On the face of it, the ambitious Sethusamudram project to bridge the east coast with the west coast of the country seems a great idea. The prospect of not having to circumnavigate Sri Lanka and cutting short travel periods by 30 hours sounds as interesting as it did 150 years ago when a draft plan for the canal was first mooted. A Tamilian dream is now beginning to take shape. It is but natural for a project that has been in the pipeline for so long to be mired in controversies. Several areas of utmost concern relate to the welfare of fisherfolk living in the neighbouring districts and the biodiversity of the area, which is likely to be irrevocably damaged by the dredging that is currently taking place and is a pre-requisite to the deepening of Adam's Bridge and Palk Straits for vessels to ply along the 167.5 km long canal. As always, the nitty-gritty has not been adequately thought through and local interests subverted in the name of grand ideas. The problem of thinking the project through is compounded by the complex political weave entailed by federalism -- in this case what the state government wants, what the Centre hopes to achieve and the interests of local people whose livelihoods are at stake. The fact that the political alignments in the state are often at odds with central imperatives does not help. The project and its proponents have been excoriated by fisherfolk and environmental activists for not giving due recognition to issues concerning the welfare of the fishing communities and the ecological needs of the area. Despite all the scathing criticism and several public hearings, the project was officially launched by prime minister Manmohan Singh and United Progressive Alliance chairperson Sonia Gandhi at Madurai on July 2, 2005. kushal pal singh yadav toured the area to check out the ramifications of the Sethusamudram project.
A 150-year-old dream acquires shape
The channel across the Palk Straits between India and Sri Lanka is expected to be operational by 2008: it will allow ships sailing between the east and west coasts of India a straight passage through India's territorial waters, instead of circumnavigating Sri Lanka. India doesn't have a continuous navigable route here due to the presence of a shallow ridge (1.5 metre to 3.5 metre deep) called 'Adam's Bridge'. The Palk Bay is also too shallow for navigation (see map: Heavy weather).
The Rs 2,427-crore Sethusamudram Shipping Canal Project (sscp) will create a continuous ship channel by dredging Adam's Bridge and the shallow parts of Palk Bay. The channel's total length will be 167.5 km. Of this, about 90 km needs dredging, which will be done for 35 km length in the southern leg at Adam's Bridge and for a length of 54 km in the northern leg at Palk Straits. Intervening stretches of Palk Bay, not requiring dredging, is 78 km long. Dredging will be done to achieve a depth of 12 metres for ships with a draft of 10 metres -- those that reach 10 metres into the water. In terms of weight, a fully-loaded 30,000 deadweight tonnage ship will sail through. Deadweight tonnage is the maximum weight that a ship can safely carry when fully loaded, including the crew, passengers, cargo, fuel, water, and stores. The breadth of the channel at the sea bottom will be 300 metres (see map: Salient features). Project authorities claim the canal will save up to 780 km (and 24-30 hours per trip).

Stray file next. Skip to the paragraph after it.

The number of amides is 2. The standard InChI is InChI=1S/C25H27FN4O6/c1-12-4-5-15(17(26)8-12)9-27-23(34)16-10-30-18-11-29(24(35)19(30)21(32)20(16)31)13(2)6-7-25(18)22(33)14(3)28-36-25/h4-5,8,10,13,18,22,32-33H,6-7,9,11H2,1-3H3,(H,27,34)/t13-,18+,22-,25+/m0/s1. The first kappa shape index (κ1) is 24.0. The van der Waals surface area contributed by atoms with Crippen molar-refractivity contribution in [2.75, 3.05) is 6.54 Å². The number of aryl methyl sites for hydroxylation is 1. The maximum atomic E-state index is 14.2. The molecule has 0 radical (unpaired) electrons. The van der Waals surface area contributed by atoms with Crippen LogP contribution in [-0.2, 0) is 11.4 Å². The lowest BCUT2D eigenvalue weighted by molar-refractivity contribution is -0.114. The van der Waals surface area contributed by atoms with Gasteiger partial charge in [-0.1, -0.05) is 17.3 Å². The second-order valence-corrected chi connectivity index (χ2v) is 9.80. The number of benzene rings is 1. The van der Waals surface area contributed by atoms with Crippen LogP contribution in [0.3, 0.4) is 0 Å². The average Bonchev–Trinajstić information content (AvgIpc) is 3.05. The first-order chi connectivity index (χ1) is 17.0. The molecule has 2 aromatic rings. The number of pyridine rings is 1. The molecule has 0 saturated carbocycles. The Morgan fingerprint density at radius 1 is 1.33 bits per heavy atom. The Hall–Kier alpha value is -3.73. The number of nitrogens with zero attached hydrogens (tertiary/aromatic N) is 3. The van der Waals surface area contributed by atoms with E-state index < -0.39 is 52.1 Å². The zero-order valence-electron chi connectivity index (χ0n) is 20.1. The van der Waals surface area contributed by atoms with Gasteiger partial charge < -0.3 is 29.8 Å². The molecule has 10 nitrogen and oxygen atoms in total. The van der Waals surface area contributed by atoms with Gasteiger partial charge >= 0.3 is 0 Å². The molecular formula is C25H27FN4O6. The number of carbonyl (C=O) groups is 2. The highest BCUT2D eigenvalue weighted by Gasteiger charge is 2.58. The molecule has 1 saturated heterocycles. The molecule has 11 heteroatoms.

In 1997, the Union ministry of shipping (mos) appointed the Tuticorin Port Trust (tpt) to implement the project. The government took its first concrete step towards the execution of the project by allocating Rs. 4.8 crore for feasibility studies for the sscp in the 2000-2001 Union budget. At that time, the Dravida Munnetra Kazhagam (dmk) was part of the ruling National Democratic Alliance. In 2002, the National Environmental Engineering Research Institute (neeri), Nagpur, was appointed by the mos to do a techno-economic viability study and the environmental impact assessment (eia). In 2004, the Tuticorin Port Trust appointed l & t -Ramboll Consulting Engineers of Chennai to prepare a detailed report. In September 2004, the Cabinet committee on economic affairs gave its approval. The Centre launched the project in July 2005 and created the Sethusamudram Corporation Limited (sscl). Other promoters include tpt, Chennai Port Trust, Ennore Port Company, Visakhapatnam Port Trust, Paradip Port Trust, Dredging Corporation of India (dci) and Shipping Corporation of India.
The canal is scheduled to become operational by November 2008. dci has got the dredging contract for one section and work has begun. Global tenders were floated for contracts on other sections. "There was global bidding but unfortunately it was not successful," says N K Raghupathy, chairperson of tpt and sscl . It is learnt that Hyundai had reached the final round of bidding. "There were some unreasonable conditions that the bidders were insisting upon that were unacceptable," he adds. A second round of tendering is likely to start in March-April of 2006. However, the failed tendering process is not the only problem that has plagued this project.
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